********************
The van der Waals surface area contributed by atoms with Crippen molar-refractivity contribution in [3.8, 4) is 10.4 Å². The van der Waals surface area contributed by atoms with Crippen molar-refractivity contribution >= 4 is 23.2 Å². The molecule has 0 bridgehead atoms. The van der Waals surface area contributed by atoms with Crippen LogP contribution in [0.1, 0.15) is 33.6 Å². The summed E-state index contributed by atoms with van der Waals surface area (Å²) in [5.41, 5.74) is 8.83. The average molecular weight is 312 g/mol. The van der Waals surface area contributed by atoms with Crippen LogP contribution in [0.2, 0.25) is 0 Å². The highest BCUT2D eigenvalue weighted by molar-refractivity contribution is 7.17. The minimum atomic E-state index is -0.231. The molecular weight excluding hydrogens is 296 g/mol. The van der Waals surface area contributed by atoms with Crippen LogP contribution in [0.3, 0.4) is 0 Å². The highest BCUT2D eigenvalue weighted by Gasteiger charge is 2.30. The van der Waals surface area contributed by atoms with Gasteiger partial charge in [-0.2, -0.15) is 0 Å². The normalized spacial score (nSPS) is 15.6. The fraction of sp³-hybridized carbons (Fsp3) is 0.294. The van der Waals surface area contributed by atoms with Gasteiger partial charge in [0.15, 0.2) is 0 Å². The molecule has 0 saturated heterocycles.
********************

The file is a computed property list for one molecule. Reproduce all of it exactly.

The van der Waals surface area contributed by atoms with Crippen molar-refractivity contribution in [3.8, 4) is 10.4 Å². The van der Waals surface area contributed by atoms with Crippen molar-refractivity contribution >= 4 is 23.2 Å². The molecule has 0 bridgehead atoms. The van der Waals surface area contributed by atoms with Crippen LogP contribution in [0.1, 0.15) is 33.6 Å². The summed E-state index contributed by atoms with van der Waals surface area (Å²) in [5.41, 5.74) is 8.83. The average molecular weight is 312 g/mol. The van der Waals surface area contributed by atoms with Crippen LogP contribution in [0.2, 0.25) is 0 Å². The highest BCUT2D eigenvalue weighted by molar-refractivity contribution is 7.17. The minimum atomic E-state index is -0.231. The molecular weight excluding hydrogens is 296 g/mol. The van der Waals surface area contributed by atoms with Crippen LogP contribution in [0.3, 0.4) is 0 Å². The highest BCUT2D eigenvalue weighted by Gasteiger charge is 2.30. The van der Waals surface area contributed by atoms with Gasteiger partial charge in [-0.2, -0.15) is 0 Å². The normalized spacial score (nSPS) is 15.6. The fraction of sp³-hybridized carbons (Fsp3) is 0.294. The van der Waals surface area contributed by atoms with Gasteiger partial charge in [0.15, 0.2) is 0 Å². The molecule has 0 saturated heterocycles.